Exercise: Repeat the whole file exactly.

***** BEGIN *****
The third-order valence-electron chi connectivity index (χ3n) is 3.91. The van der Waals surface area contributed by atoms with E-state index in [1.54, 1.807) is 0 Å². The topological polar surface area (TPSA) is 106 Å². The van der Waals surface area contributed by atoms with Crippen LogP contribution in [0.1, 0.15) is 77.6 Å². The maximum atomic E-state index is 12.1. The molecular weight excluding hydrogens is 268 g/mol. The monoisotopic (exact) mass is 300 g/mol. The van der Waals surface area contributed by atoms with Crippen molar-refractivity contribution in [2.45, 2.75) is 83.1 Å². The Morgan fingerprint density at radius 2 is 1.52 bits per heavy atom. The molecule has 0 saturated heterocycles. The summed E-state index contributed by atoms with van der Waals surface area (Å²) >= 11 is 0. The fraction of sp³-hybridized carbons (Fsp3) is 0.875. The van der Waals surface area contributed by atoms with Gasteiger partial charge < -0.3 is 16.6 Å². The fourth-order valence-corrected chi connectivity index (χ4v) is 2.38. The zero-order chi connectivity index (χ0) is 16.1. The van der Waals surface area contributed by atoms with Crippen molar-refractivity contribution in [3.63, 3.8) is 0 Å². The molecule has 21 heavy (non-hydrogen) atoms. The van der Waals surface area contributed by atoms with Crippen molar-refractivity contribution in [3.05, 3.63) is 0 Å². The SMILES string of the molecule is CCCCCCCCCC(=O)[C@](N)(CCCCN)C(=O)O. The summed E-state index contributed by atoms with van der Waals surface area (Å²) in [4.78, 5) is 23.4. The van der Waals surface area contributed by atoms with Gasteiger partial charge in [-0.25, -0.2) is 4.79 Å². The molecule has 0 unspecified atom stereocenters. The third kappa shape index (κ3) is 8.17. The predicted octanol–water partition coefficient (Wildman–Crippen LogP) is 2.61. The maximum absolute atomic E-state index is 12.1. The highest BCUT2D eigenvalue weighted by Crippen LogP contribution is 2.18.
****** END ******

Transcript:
The third-order valence-electron chi connectivity index (χ3n) is 3.91. The van der Waals surface area contributed by atoms with E-state index in [1.54, 1.807) is 0 Å². The topological polar surface area (TPSA) is 106 Å². The van der Waals surface area contributed by atoms with Crippen LogP contribution in [0.1, 0.15) is 77.6 Å². The maximum atomic E-state index is 12.1. The molecular weight excluding hydrogens is 268 g/mol. The monoisotopic (exact) mass is 300 g/mol. The van der Waals surface area contributed by atoms with Crippen molar-refractivity contribution in [2.45, 2.75) is 83.1 Å². The Morgan fingerprint density at radius 2 is 1.52 bits per heavy atom. The molecule has 0 saturated heterocycles. The summed E-state index contributed by atoms with van der Waals surface area (Å²) >= 11 is 0. The fraction of sp³-hybridized carbons (Fsp3) is 0.875. The van der Waals surface area contributed by atoms with Gasteiger partial charge < -0.3 is 16.6 Å². The fourth-order valence-corrected chi connectivity index (χ4v) is 2.38. The zero-order chi connectivity index (χ0) is 16.1. The van der Waals surface area contributed by atoms with Crippen molar-refractivity contribution in [3.63, 3.8) is 0 Å². The molecule has 21 heavy (non-hydrogen) atoms. The van der Waals surface area contributed by atoms with Crippen molar-refractivity contribution in [3.05, 3.63) is 0 Å². The SMILES string of the molecule is CCCCCCCCCC(=O)[C@](N)(CCCCN)C(=O)O. The summed E-state index contributed by atoms with van der Waals surface area (Å²) in [4.78, 5) is 23.4. The van der Waals surface area contributed by atoms with Gasteiger partial charge in [-0.25, -0.2) is 4.79 Å². The molecule has 0 unspecified atom stereocenters. The third kappa shape index (κ3) is 8.17. The predicted octanol–water partition coefficient (Wildman–Crippen LogP) is 2.61. The maximum absolute atomic E-state index is 12.1. The highest BCUT2D eigenvalue weighted by Crippen LogP contribution is 2.18.